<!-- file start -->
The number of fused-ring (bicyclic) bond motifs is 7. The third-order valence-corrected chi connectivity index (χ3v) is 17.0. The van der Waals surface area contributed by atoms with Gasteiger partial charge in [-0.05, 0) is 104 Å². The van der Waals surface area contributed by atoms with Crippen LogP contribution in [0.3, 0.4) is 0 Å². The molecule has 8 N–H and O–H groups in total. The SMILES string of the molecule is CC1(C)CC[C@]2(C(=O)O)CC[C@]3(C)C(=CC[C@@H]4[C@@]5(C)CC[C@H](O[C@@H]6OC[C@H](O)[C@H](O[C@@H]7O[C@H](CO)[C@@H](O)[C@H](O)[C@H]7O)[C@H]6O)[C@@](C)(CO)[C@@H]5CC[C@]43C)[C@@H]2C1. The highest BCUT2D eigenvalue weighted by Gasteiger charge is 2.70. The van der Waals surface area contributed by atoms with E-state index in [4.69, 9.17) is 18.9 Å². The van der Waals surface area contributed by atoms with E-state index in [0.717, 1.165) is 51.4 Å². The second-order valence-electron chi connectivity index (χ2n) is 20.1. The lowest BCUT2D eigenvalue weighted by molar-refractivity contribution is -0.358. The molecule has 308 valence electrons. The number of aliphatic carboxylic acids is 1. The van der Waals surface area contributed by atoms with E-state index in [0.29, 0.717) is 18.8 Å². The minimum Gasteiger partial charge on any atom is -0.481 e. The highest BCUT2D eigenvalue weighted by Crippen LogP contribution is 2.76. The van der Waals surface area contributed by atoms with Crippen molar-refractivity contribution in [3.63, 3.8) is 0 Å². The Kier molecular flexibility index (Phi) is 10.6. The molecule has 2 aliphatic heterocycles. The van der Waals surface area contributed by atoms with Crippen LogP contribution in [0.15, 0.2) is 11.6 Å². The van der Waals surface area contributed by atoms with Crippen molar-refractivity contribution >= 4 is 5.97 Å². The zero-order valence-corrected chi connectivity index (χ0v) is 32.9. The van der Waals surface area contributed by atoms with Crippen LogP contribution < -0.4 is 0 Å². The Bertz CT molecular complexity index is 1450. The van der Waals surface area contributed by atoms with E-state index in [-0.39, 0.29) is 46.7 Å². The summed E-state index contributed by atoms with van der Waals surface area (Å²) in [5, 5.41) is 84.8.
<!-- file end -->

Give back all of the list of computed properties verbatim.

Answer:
The number of fused-ring (bicyclic) bond motifs is 7. The third-order valence-corrected chi connectivity index (χ3v) is 17.0. The van der Waals surface area contributed by atoms with Gasteiger partial charge in [-0.05, 0) is 104 Å². The van der Waals surface area contributed by atoms with Crippen LogP contribution in [0.3, 0.4) is 0 Å². The molecule has 8 N–H and O–H groups in total. The SMILES string of the molecule is CC1(C)CC[C@]2(C(=O)O)CC[C@]3(C)C(=CC[C@@H]4[C@@]5(C)CC[C@H](O[C@@H]6OC[C@H](O)[C@H](O[C@@H]7O[C@H](CO)[C@@H](O)[C@H](O)[C@H]7O)[C@H]6O)[C@@](C)(CO)[C@@H]5CC[C@]43C)[C@@H]2C1. The highest BCUT2D eigenvalue weighted by Gasteiger charge is 2.70. The van der Waals surface area contributed by atoms with E-state index in [4.69, 9.17) is 18.9 Å². The van der Waals surface area contributed by atoms with E-state index in [0.717, 1.165) is 51.4 Å². The second-order valence-electron chi connectivity index (χ2n) is 20.1. The lowest BCUT2D eigenvalue weighted by molar-refractivity contribution is -0.358. The molecule has 308 valence electrons. The number of aliphatic carboxylic acids is 1. The van der Waals surface area contributed by atoms with E-state index in [0.29, 0.717) is 18.8 Å². The minimum Gasteiger partial charge on any atom is -0.481 e. The highest BCUT2D eigenvalue weighted by Crippen LogP contribution is 2.76. The van der Waals surface area contributed by atoms with Crippen molar-refractivity contribution in [3.63, 3.8) is 0 Å². The Kier molecular flexibility index (Phi) is 10.6. The molecule has 2 aliphatic heterocycles. The van der Waals surface area contributed by atoms with Crippen LogP contribution in [0.15, 0.2) is 11.6 Å². The van der Waals surface area contributed by atoms with Crippen molar-refractivity contribution >= 4 is 5.97 Å². The zero-order valence-corrected chi connectivity index (χ0v) is 32.9. The van der Waals surface area contributed by atoms with Crippen LogP contribution < -0.4 is 0 Å². The Bertz CT molecular complexity index is 1450. The van der Waals surface area contributed by atoms with E-state index in [-0.39, 0.29) is 46.7 Å². The summed E-state index contributed by atoms with van der Waals surface area (Å²) in [5, 5.41) is 84.8.